# Cryptographic coin flipping, now in Keybase

Or: how to shuffle a deck, surrounded by enemies
March 11, 2019 by Chris Coyne

Decision-making is often improved by adding an element of chance. Who's ordering lunch? Should you take that job? Ought you buy that Corvette?

Also, games need chance. Pairing people off. Dividing a party into poker tables.

These situations are settled, in person, with ceremony. Online or over the phone is another story. One person must take charge. That person could be a liar.

## A mental exercise

Alice and Barb, frenemies since college, are kidney donor matches to their mutual friend, Charlie. They talk on the phone.

Alice Ok, B, loser donates her kidney. You flip, then I'll call it. Jeez. Ok. Wait for it.... it's heads. YES! I called heads. Wait one second. That doesn't work.

Tensions grow.

Barb Ok let's try again. Loser donates the kidney. I call heads. And...flipping....tails it is! I win.

Failure. If Alice goes first, Barb cheats. And vice versa. Texting is also bad, worse even, since emojis cannot relay the tones of deceit.

There is a way around this "Who goes first?" problem, however. Keep reading for an answer, or, if you like programming puzzles, stop to think about it.

## A solution!

This has been solved, theoretically, for a long time.

Alice Ok Barb, I've decided to call heads or tails. Tell me which, then I'll flip! No, but I will tell you that I've written down a little sentence about my decision. Ok, then tell me that. Nah, but here's something. The SHA-256 hash of my sentence is c1e8c05797af6d535d4d86056c19087cfb6978b97f1c2751a6a3a289c4bdd3c3 What? LOL It's a digital fingerprint of my sentence. Go ahead and flip. Loser donates. Ok...heads! I'm sorry Barb. My sentence was "I call heads. And I have a secret. I hate your lasagna." I called it correctly, so you're the donor. How do I believe you? Hash my sentence, B. You're a real asshole. An asshole with two kidneys!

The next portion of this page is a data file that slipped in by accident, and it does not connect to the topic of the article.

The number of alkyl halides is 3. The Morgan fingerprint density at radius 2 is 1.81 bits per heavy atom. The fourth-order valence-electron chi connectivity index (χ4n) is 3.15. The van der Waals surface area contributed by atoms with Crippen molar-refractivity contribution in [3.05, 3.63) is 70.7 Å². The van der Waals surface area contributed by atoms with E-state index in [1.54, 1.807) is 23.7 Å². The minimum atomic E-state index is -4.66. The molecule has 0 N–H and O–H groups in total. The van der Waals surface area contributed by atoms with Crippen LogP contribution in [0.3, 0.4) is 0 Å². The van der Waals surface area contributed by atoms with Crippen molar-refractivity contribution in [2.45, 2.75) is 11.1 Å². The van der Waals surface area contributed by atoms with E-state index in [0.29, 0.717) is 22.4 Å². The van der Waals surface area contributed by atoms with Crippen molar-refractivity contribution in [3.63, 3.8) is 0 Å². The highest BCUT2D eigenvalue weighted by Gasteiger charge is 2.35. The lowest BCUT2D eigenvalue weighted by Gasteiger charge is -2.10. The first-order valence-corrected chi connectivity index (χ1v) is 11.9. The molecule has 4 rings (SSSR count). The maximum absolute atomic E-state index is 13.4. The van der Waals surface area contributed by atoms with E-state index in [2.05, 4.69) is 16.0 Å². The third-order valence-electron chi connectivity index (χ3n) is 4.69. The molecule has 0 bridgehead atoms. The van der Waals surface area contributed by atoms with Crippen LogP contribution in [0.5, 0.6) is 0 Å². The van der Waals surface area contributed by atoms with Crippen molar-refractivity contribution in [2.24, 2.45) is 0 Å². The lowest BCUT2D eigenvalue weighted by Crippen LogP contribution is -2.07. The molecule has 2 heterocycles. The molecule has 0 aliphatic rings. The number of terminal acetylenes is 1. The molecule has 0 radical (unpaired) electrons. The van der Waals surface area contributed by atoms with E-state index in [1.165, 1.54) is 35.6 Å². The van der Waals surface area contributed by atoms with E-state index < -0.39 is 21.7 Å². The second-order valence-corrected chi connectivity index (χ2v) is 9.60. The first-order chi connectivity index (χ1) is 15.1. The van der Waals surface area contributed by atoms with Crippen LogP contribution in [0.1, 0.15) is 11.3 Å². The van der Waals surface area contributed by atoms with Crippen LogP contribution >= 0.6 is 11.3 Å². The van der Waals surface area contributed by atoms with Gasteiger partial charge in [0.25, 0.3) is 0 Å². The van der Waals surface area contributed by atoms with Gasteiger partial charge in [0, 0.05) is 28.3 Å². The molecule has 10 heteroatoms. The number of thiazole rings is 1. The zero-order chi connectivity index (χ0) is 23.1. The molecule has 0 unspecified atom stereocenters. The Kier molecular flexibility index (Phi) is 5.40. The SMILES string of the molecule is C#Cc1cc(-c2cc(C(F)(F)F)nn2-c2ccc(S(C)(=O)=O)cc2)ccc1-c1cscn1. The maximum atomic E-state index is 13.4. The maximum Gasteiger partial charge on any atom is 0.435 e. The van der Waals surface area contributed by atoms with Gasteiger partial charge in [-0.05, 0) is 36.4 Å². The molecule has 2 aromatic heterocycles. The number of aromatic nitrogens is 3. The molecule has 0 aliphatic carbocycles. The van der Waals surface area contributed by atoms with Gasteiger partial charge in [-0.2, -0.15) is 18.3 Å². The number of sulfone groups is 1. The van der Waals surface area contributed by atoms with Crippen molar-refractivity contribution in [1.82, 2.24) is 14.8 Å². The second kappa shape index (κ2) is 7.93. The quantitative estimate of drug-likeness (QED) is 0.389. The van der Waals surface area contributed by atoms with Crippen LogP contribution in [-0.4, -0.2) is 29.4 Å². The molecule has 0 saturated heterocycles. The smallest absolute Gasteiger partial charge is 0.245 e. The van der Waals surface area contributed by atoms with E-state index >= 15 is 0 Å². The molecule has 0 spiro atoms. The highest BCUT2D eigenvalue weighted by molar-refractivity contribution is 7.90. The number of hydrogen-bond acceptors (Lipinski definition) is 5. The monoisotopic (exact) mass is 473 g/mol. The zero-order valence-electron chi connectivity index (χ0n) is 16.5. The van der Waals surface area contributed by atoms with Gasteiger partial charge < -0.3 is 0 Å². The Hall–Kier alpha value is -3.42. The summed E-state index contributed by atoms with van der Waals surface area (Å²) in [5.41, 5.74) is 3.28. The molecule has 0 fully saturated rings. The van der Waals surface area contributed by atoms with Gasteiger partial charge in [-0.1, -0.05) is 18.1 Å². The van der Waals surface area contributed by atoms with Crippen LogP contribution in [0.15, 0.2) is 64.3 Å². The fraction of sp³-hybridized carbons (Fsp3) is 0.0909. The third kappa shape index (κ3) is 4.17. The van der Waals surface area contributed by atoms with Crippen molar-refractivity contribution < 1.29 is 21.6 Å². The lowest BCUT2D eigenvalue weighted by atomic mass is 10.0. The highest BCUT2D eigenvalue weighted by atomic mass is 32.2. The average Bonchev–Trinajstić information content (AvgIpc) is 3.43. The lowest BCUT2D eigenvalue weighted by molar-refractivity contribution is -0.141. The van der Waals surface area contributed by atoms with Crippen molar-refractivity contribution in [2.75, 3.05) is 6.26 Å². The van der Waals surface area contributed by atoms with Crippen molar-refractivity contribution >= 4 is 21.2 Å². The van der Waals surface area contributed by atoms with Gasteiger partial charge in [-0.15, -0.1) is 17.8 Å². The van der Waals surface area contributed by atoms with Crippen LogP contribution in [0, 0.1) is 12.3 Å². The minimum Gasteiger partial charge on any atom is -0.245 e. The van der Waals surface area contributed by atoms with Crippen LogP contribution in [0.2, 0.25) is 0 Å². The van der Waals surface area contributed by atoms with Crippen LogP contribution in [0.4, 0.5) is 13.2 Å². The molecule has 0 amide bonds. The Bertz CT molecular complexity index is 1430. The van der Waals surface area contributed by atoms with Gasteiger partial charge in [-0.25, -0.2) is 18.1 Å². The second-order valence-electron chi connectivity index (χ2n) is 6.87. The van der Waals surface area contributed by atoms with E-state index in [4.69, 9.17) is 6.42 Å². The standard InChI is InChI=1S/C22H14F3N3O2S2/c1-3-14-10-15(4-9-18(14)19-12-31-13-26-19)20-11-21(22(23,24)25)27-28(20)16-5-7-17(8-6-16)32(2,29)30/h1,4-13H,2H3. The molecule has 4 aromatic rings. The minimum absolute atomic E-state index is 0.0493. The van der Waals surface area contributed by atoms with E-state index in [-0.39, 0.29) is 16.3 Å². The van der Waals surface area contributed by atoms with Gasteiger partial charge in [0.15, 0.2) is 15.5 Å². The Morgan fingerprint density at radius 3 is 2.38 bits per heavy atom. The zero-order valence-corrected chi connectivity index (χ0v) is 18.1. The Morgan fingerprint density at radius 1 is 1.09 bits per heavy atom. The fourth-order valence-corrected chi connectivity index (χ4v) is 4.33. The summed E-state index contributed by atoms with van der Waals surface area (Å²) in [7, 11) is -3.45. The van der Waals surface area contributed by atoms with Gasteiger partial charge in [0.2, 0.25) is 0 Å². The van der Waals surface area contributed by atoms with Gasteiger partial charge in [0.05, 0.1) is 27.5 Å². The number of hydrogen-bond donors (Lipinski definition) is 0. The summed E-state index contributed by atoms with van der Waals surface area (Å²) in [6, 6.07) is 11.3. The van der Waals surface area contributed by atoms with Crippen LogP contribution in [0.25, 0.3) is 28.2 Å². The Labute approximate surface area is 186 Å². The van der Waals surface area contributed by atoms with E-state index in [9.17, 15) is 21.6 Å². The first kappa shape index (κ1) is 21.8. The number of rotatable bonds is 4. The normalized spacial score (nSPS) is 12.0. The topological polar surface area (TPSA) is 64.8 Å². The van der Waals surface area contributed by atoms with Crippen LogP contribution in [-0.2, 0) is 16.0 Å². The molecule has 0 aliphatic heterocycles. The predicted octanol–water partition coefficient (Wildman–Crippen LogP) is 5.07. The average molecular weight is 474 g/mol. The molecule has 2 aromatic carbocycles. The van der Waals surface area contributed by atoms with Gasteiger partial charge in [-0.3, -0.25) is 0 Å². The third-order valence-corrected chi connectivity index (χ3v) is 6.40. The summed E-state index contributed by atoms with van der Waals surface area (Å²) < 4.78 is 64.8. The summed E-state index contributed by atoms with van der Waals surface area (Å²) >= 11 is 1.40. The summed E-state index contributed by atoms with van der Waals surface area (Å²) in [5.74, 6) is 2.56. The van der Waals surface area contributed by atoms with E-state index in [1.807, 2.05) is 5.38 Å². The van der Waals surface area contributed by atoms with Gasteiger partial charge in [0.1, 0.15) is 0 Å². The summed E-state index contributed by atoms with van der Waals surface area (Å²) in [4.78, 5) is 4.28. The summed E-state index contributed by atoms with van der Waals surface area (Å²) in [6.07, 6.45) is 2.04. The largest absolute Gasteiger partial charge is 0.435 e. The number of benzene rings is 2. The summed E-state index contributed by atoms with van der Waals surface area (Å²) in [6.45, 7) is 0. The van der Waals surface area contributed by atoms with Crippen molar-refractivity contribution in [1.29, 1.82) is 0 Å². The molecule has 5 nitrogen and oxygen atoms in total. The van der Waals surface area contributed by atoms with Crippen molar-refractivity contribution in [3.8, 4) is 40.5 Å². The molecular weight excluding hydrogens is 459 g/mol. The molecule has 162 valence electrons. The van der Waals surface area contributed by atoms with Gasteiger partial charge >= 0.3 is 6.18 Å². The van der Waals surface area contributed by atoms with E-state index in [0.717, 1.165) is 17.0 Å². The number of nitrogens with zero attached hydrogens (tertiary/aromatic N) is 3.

## What's going on here?

Barb could check Alice's claim in a terminal:

``````> echo 'I call heads. And I have a secret. I hate your lasagna.' | shasum -a 256
``````

This outputs Alice's hash from earlier in the convo:

``````c1e8c05797af6d535d4d86056c19087cfb6978b97f1c2751a6a3a289c4bdd3c3
``````

Assuming SHA-256 is not broken, then Alice is being honest. She committed to calling heads.

Cryptography calls this solution a commitment scheme. All the participants commit to their answers, and then share them.

Brilliant, whoever invented this!

## Simplifying things, yet adding more people

We now understand that participants can commit to some data, and then share it, solving the "Who goes first?" problem.

Next step. How might 4 people team up, to make a flip even stronger?

The following works, but let's start thinking of 0's and 1's, instead of heads and tails.

1. Alice flips a 1 or 0
2. Barb flips a 1 or 0
3. Charlie flips a 1 or 0
4. Danika flips a 1 or 0
5. Just add the flips together.
6. If the final answer is odd, the flip is TAILS.
Example: 1 + 1 + 0 + 1 = 3. TAILS it is!
Tech term: This is called taking the XOR ("ecks-or") of the bits

Amazing! No individual or coalition could cheat.

## More than just coins

If these friends can generate one coin flip (one "bit") fairly, they can generate many. Here's how they might generate 5 bits to get a number under 25 = 32. The columns are added up, just like our 1-bit example.

It's interactive: Click "Reflip" to re-randomize. You can see how the result is as honest as the single most honest participant.

## Seeing it in Keybase!

Starting in today's release of Keybase, if you type `/flip`, you'll see a coin flip. Anyone online contributes.

Keybase can also do randomized shuffles:

18 participants were online in my team's chat. I was online, so I know this flip was fair. I'm honest, after all.

### What if I wasn't online?

I can review who participated in the ceremony by clicking the list of participants:

Great, I trust mlsteele, my friend Miles. He would never run a hacked Keybase app. It doesn't matter what I think of everyone else in the list. Just having Miles there makes it fair.